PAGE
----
Police Use Limited Force as Protesters Perturb IMF Meetings
April 17 -- With the constant buzz of police helicopters overhead, the alternating scents of irritant gas, pepper spray and vinegar, police barricades at intersection after intersection and throngs of protesters expressing themselves in every way -- from chants to banners to puppets to spray-painted graffiti and even partial nudity -- normally catatonic-on-Sunday downtown D.C. was anything but on Sunday.
The events of the day were largely peaceful, and some of them could be considered street theater at its best: elaborate and effective floats depicting the World Bank and IMF as a merciless machine or a bloated, roasting pig; protesters marching with giant head puppets making a mockery of world leaders; shirts adorned with the likes of "My country's getting rich off the policies of the IMF and World Bank, and all I get is this lousy T-shirt"; the beat of makeshift drums; strangers sharing food, water, and in some cases, links of chain to hamper their removal from intersections. "It's gratifying to see something like this come together, especially in downtown Washington," a bandanaed protester from New Hampshire said. "I'm proud to be here."
On Saturday about 600 people were arrested here for parading without a permit, according to police. There were 20 protest-related arrests on Sunday out of an estimated 10,000 to 35,000 people who turned out to demonstrate. Although the scene was hardly comparable to last year's riotous Seattle melee, in several cases police and protesters alike dispensed with restraint and rhetoric, instead opting for bottles, blows and batons. At about 10 a.m. Sunday, a large procession of protesters with black-clad anarchists at their vanguard strode up 14th Street NW, bearing -- in addition to placards and puppets -- fencing and other construction material, some apparently taken from a nearby construction site. As the procession neared the intersection of 14th and I streets, dozens of Metropolitan Police Department officers in squad cars and on motorcycles tore down 14th from the opposite direction. As both forces approached each other, each began to surge; upon reaching the southeast corner of 14th and I, some protesters picked up and kicked or hurled two newspaper boxes. Police entered the intersection and for a moment time seemed to stop, but quickly the police continued to aggressively advance in the face of angry rebukes from demonstrators, at least one of whom hurled a small object at the officers. Then, with no apparent provocation, the police turned and retreated to the middle of 14th Street between I and K, and some protesters scurried in hot pursuit. Others merely wandered or tentatively stood, not quite sure what to expect. Seconds later, at least half a dozen police motorcycles entered the fray, officers using their machines to literally herd protesters toward Franklin Square Park. Right behind them were more billy-club wielding officers, hands on either end of their weapons.
Despite the overall restraint they had displayed earlier, here several officers took a distinctly "hit first, ask questions later" approach, checking anyone in their path. Several reporters narrowly escaped contact. Some protesters remained passive and took the blows -- indeed, some came so quickly they had little chance to respond -- while several others (who apparently did not attend the Mobilization for Global Justice nonviolence training sessions) opted for active resistance. Still others took glancing blows while trying to drag fellow protesters to safety. Officers semipushed, semichased demonstrators well into the park, facilitating the destruction of tulip beds in the process. One protester was hit so hard he literally flew over a park bench. A girl with Day-Glo red hair was checked and flew what appeared to be several yards in a matter of seconds by one officer, who ended his onslaught with a baton blow to her face, leaving her stunned and crying on the sidewalk as she wailed, "I wasn't fighting back!"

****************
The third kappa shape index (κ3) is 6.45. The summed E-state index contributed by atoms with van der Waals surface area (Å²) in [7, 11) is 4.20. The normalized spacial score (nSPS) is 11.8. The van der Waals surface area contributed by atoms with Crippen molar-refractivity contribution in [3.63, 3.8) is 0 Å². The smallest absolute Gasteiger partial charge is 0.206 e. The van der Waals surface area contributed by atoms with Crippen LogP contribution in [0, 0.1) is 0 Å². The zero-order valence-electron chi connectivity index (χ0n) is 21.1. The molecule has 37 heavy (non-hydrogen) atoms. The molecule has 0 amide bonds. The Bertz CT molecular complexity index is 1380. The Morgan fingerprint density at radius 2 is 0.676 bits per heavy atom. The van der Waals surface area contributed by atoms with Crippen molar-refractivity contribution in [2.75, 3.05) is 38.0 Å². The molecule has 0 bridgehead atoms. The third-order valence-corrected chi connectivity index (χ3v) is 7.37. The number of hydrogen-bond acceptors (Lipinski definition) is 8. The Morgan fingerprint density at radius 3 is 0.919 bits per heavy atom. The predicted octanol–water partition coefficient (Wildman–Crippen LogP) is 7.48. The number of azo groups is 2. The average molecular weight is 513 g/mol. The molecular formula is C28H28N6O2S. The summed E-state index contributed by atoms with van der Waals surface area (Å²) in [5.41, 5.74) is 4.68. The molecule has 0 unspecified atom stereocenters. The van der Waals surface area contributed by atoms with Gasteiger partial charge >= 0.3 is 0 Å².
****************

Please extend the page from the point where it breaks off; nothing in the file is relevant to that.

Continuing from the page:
Then the police fired irritant gas into the crowd. While Police Chief Ramsey said, "smoke dragons," a sort of tear gas light was used; all touched by it showed signs that it hurt like hell. The gas cartridges landed in the street near the northeast corner of the intersection, and the acrid smoke wafted mostly to the east but also to the south. Protesters with gas masks were remarkably quick about getting them on; those with only vinegar-soaked bandanas secured them over their faces but hotfooted it back from the expanding cloud of gas as police -- save a few skirmishing stragglersÑfell back to the middle of 14th St. and formed a static line. One gas-mask clad anarchist stalked the street bearing the black flag; others dragged the uprooted newspaper boxes (Employment Today and Washington Jobs -- perhaps apropos for an anti-world financial institution protest). Protest medics quickly deployed and tended to the baton or gas-afflicted. The anarchists seethed. Then several women in red T-shirts came right up to the police line and began chanting, "To the police, we come in peace. To the banks, we say no thanks." Others began to gently shower the gas-mask visaged police with recently uprooted tulips, most of which were hostilely batted away by officers as their commander walked behind them encouraging them to "stand fast, stand fast." Another young woman in a red T-shirt stood in front of the cops facing other protesters, making the peace sign with both hands. A red-haired young woman actually began presenting each of the officers with tulips, most of which were angrily pushed away with batons. Then Ananda Daas, a 19-year-old man from Humboldt County, Calif., took a small American flag and laid it on the ground, adorning it with tulip pedals. The black flag-carrying crew seemed to hate this, and began to leave. The growing collection of photographers loved it, and by the time they were done shooting Daas' creation, the street had all but cleared.